Kava is a popular supplement that is sold on the shelves of many retail stores in the United States. Although it is not a controlled substance, it is commonly abused for its psychoactive effects. In high doses, kava can produce feelings of relaxation, sedation, and anxiety relief. Since it is sold legally in the U.S., there are many arguments over whether or not you can get addicted to kava.
Ultimately, any substance a person uses that alters their mood, mind, or perception can be addictive. While kava may not be as addictive as stronger opioids like oxycodone, morphine, or heroin, it is possible to get addicted to it.
What is Kava?
Kava is an herbal supplement that comes from the root of a plant known as Piper methysticum. This plant is native to the Western Pacific Islands and the word “kava” comes from a Polynesian term that means “intoxicating pepper.” Kava has been widely used by Pacific islanders for decades both as a medical treatment and as a substance that is used in religious ceremonies.
The herb is most commonly consumed in the form of a tea-like beverage that, although non-alcoholic, does produce psychoactive effects. People who consume kava may feel euphoria, sedation, and relaxation. As such, many people use it as a way to manage conditions like stress, insomnia, chronic pain, and anxiety.
In recent years, experts have studied kava as a possible alternative to benzodiazepine medications, however, research is limited around the substance. Researchers have also looked questioned whether or not kava could help treat addiction by reducing drug and alcohol cravings. Since little is known about kava’s effects and risk potential, the FDA released an advisory report in 2002 to notify consumers that kava may cause liver damage.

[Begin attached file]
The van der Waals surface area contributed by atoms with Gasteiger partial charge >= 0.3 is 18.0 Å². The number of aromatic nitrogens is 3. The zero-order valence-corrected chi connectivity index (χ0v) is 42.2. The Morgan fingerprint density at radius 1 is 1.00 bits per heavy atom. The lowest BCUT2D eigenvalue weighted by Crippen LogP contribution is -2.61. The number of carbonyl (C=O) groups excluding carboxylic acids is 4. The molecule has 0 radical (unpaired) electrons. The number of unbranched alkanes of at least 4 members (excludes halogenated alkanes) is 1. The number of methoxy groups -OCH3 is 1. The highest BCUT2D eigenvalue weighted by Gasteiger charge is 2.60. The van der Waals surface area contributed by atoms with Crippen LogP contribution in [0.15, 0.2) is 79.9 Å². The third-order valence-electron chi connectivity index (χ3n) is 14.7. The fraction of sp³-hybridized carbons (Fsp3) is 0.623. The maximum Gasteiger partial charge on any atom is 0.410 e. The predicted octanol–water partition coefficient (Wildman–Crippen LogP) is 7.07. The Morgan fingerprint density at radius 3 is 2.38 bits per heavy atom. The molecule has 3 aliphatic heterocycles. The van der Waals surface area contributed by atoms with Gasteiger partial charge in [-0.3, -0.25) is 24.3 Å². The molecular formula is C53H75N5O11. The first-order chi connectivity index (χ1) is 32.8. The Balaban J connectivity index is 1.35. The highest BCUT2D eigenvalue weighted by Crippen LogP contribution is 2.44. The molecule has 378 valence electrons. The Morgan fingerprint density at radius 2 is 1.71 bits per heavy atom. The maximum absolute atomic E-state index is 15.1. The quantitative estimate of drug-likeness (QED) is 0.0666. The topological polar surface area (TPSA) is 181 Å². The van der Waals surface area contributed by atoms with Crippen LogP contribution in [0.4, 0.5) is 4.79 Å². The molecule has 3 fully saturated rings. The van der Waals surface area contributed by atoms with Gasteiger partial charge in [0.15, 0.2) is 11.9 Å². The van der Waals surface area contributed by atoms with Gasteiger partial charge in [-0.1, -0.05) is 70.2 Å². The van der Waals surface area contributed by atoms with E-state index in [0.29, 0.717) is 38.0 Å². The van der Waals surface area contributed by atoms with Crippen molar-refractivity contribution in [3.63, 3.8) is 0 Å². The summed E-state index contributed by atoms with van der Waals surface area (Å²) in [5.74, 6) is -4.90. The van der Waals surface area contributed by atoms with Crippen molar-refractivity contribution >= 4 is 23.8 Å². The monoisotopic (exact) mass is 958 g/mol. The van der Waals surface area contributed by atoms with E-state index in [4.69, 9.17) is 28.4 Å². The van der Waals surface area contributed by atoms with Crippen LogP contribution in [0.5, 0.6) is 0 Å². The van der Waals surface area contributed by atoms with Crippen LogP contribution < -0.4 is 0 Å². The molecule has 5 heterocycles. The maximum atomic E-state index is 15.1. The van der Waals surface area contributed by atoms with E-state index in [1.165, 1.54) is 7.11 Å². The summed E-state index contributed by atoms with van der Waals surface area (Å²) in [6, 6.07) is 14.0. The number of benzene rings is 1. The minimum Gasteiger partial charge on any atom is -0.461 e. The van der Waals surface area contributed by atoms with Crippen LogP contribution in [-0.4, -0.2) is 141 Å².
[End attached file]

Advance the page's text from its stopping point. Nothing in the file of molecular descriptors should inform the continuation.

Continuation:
Why Do People Abuse Kava?
Kava affects the brain and the central nervous system acting as a depressant that reduces anxiety and relaxes muscles. When used traditionally, people would chew kava roots or make the root into a pulp that they would drink. Today, kava is available in several different forms. You may find kava in a tincture or liquid extract (kava concentrate), added to a pre-made or flavored liquid (micronized kava), brewed into a tea (ground kava root), or formulated into capsules.
Kava has an earthy taste that many people compare to dirt. Kavalactones, the active ingredient in kava, may have an analgesic effect, which is why people who drink kava may experience numbness in their lips or tongue. When people want to experience maximum effects from the substance, they typically consume it on an empty stomach.
Since kava reduces anxiety, many people abuse kava for its anti-anxiety properties. The substance may also appear to improve mood, appetite, and sleep quality. However, any mood and mind-altering substance can be addictive, so it is possible to get addicted to kava.
Side Effects of Kava Abuse and Addiction
Kava produces calming effects similar to those of benzodiazepines and alcohol without causing significantly impaired judgment. While kava is commonly abused due to the health benefits it may produce, it can also cause several harmful side effects. Common side effects of Kava abuse include: